Ask Ja­son

Ask Ja­son...

NPhoto - - Contents -

Ja­son solves your prob­lems, from up­dat­ing the firmware in Sigma lenses to find­ing a small flash

Our res­i­dent Nikon ex­pert Ja­son Par­nell-Brookes an­swers your ques­tions and solves your prob­lems. If you’d like Ja­son to come to the res­cue re­gard­ing your Nikon-re­lated ques­tion, email it to mail@npho­tomag.com. Please note that we re­serve the right to edit queries for clar­ity or brevity.

I’ve bought a fil­ter kit that con­tains coloured and full and grad­u­ated ND fil­ters. What sub­jects will give the best re­sults? Craig Wal­lace, via email

Ja­son says... Your fil­ter kit sounds ideal for land­scape pho­tog­ra­phy, Craig. Orange fil­ters can boost the colours of sun­rise and sun­set, while grad­u­ated ND (Neu­tral Den­sity) fil­ters are de­signed to darken bright skies with­out af­fect­ing the land­scape be­low, en­abling you to cap­ture, say, sun­rises and sun­sets with­out the sky blow­ing out. Full ND fil­ters, mean­while, re­duce the amount of light reach­ing the sen­sor, which means you can set a long ex­po­sure even in very bright light – ideal if you want to blur mov­ing wa­ter or pass­ing clouds in the middle of the day.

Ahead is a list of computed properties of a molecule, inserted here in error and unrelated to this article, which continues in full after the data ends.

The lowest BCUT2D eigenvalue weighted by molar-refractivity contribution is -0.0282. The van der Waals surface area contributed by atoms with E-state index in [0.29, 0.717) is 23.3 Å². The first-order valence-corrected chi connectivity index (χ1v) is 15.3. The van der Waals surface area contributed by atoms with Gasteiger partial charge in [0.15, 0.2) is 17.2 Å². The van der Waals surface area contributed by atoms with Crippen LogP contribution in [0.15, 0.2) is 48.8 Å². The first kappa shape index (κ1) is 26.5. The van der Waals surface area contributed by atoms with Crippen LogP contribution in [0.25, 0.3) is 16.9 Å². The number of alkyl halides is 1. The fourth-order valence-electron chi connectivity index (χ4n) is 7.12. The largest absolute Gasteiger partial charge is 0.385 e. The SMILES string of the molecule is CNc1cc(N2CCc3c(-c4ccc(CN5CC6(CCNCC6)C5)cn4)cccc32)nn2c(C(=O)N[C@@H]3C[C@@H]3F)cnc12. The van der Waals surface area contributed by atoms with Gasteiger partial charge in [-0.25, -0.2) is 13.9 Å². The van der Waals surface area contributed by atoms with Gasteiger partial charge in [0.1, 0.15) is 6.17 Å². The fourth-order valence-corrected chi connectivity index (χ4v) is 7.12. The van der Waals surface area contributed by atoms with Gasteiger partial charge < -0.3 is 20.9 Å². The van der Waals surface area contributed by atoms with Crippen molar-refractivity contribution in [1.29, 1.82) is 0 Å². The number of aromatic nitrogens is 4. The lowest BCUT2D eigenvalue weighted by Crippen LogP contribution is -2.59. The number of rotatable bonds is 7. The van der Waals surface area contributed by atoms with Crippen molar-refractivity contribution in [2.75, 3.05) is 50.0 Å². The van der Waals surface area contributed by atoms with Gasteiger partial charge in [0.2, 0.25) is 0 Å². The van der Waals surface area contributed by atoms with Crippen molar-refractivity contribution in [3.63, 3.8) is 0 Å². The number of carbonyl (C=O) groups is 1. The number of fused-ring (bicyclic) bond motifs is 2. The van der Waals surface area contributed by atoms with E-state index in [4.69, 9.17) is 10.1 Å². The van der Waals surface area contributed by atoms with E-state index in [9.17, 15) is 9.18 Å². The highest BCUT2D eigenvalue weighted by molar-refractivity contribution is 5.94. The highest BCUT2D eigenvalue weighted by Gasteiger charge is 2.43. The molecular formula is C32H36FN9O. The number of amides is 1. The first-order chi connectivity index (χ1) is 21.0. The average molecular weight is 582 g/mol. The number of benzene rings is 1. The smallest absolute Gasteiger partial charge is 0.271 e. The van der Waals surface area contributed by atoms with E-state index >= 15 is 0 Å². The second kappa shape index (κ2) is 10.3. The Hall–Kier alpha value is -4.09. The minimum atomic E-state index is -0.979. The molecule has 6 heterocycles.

When us­ing coloured fil­ters, use the pre­set white bal­ance set­ting that best matches the light­ing con­di­tions, for ex­am­ple Day­light, Cloudy or Shade. The Auto set­ting won’t work so well, as it will try to coun­ter­act the colour of the fil­ter. Ma­trix me­ter­ing works fine with full ND fil­ters and, to some ex­tent, with ND grads too.

For op­ti­mum ex­po­sures with ND grads, take a light read­ing of the land with no sky in the frame be­fore fit­ting the fil­ter, then set the ex­po­sure for the land in man­ual mode

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